Meanwhile Spin offers alternative solutions which are less performant but also work in a secured environment. Please take a look at DialogDispatcherFactory and InternalOptionPaneDispatcherFactory.
Reference backdoor
If your GUI hands over references to parts of its swing models (e.g. TreeModel, TableModel) in method calls to your bean, these could possibly be altered on another thread than the EDT thus VIOLATING THE SWING SINGLE THREADING RULE.
Bean threadsafety
If your GUI doesn't disable all further actions while an invocation on your bean is being processed, the event dispatching may cause a second concurrent call to the bean. In cases where this is desired the BEAN MUST BE THREADSAFE.
Whenever your GUI calls a beans method through Spin, further actions should be allowed only if they are related to the current Spin invocation. This includes Cancel functionality and the retrieval of the current state of invocation or intermediate results (e.g. for updating a progress bar or incremental filling of a table).

You're running into problems if you're using Spin for real asynchronous executions. Let me give an example:

File tranfers of an Explorer-like application wich can be arbitrarily started and stopped while others are independently continuing are NOT A RECOMMENDED USAGE for Spin. Nevertheless Spin can be used to spin-over events from the transfers (e.g. completion notification) to the EDT.
Incomplete Event Handling
An event that triggers Spin will not be completely precessed until the return of the Spin invocation.

This might lead to minor visual annoyances, e.g. a JComboBox that does not close its popup or a JButton that stays depressed while Spin is running. But this behaviour could also result in other unexpected behaviours that you should be aware of.

Because of this Swing developers have expressed their concern about Spin and similar techniques, stating that 'Swing is not completely reentrant'.

While this may be true, the same objection could be brought forward against any modal dialog or modal internal frame. If you're using these in your application there is no reason to be afraid of Spin.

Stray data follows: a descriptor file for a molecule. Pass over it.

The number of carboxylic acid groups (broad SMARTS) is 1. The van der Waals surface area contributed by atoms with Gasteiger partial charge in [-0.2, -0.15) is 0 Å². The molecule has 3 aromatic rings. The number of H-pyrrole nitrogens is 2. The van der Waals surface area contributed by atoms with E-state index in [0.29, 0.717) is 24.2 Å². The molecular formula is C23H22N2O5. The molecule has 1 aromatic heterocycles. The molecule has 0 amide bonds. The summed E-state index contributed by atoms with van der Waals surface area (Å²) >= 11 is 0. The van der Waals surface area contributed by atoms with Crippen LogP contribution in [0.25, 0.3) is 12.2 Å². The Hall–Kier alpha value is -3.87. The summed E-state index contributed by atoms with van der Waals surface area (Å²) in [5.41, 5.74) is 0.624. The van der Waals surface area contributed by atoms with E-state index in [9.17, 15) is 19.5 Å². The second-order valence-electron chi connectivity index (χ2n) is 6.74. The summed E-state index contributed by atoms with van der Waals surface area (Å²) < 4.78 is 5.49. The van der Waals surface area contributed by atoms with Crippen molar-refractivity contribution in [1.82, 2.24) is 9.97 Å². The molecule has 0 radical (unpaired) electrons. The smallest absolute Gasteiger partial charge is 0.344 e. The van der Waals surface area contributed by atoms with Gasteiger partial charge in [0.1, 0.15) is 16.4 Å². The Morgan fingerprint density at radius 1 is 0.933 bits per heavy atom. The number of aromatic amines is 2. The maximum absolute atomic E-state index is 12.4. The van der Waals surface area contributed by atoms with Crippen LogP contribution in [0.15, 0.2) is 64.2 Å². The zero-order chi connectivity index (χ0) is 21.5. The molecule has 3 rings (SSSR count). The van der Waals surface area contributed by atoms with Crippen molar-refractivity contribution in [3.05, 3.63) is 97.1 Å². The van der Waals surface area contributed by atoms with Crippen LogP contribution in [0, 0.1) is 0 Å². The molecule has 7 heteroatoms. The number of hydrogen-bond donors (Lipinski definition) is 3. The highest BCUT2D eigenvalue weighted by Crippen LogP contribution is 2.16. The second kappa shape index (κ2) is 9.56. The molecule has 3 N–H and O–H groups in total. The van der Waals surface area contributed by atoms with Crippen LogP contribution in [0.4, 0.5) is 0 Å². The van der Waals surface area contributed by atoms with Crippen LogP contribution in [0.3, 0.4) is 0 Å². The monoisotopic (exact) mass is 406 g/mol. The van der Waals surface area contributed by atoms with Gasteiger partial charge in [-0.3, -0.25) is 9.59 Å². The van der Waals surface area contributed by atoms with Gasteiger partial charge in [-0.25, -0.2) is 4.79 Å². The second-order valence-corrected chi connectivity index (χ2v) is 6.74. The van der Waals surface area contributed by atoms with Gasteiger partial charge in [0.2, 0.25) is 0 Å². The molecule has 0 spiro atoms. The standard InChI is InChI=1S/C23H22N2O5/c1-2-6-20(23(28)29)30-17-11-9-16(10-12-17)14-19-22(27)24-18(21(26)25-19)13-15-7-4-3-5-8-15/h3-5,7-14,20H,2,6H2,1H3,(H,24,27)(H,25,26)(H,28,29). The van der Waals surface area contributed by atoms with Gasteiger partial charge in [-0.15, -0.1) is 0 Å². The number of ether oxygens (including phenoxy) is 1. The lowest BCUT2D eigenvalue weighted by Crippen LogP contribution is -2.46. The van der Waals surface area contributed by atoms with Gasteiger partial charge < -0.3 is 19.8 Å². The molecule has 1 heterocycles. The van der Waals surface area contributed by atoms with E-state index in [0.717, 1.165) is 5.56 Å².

Spin is a small library that concentrates on offering a powerful solution to build non-freezing Swing applications. Spin enforces good application design by separating the GUI and non-visual components through interfaces. If it is used wisely in an application framework, the GUI programmers will never have to think about threads again.

Spin comes with several demonstration classes that show how to solve formerly challenging Swing programming problems with ease:

  • spin.demo.SpinOffGUI - shows how to execute extensive calculations without "freeze"
  • spin.demo.SpinOverGUI - demonstrates asynchronous event notification without pain
  • spin.demo.exception.ExceptionGUI - proves the transparent exception handling offered by Spin
  • spin.demo.pogress.PullGUI - shows how to handle visual progress while extensive calculations are executed
  • spin.demo.pogress.PushGUI - uses asynchronous event notification to update a progressbar
  • spin.demo.prompt.CallGUI - explains how to prompt the user between multiple extensive calculations
  • spin.demo.prompt.CallbackGUI - prompts the user for input which is triggered by callbacks from an extensive calculation
  • spin.demo.async.AsyncGUI - starts asynchronous calculations transparently through Spin
  • spin.demo.dispatcher.DispatcherGUI - test different dispatchers
We have successfully used Spin successfully in several projects to wrap all remote communication (RMI) between rich-clients and the application server.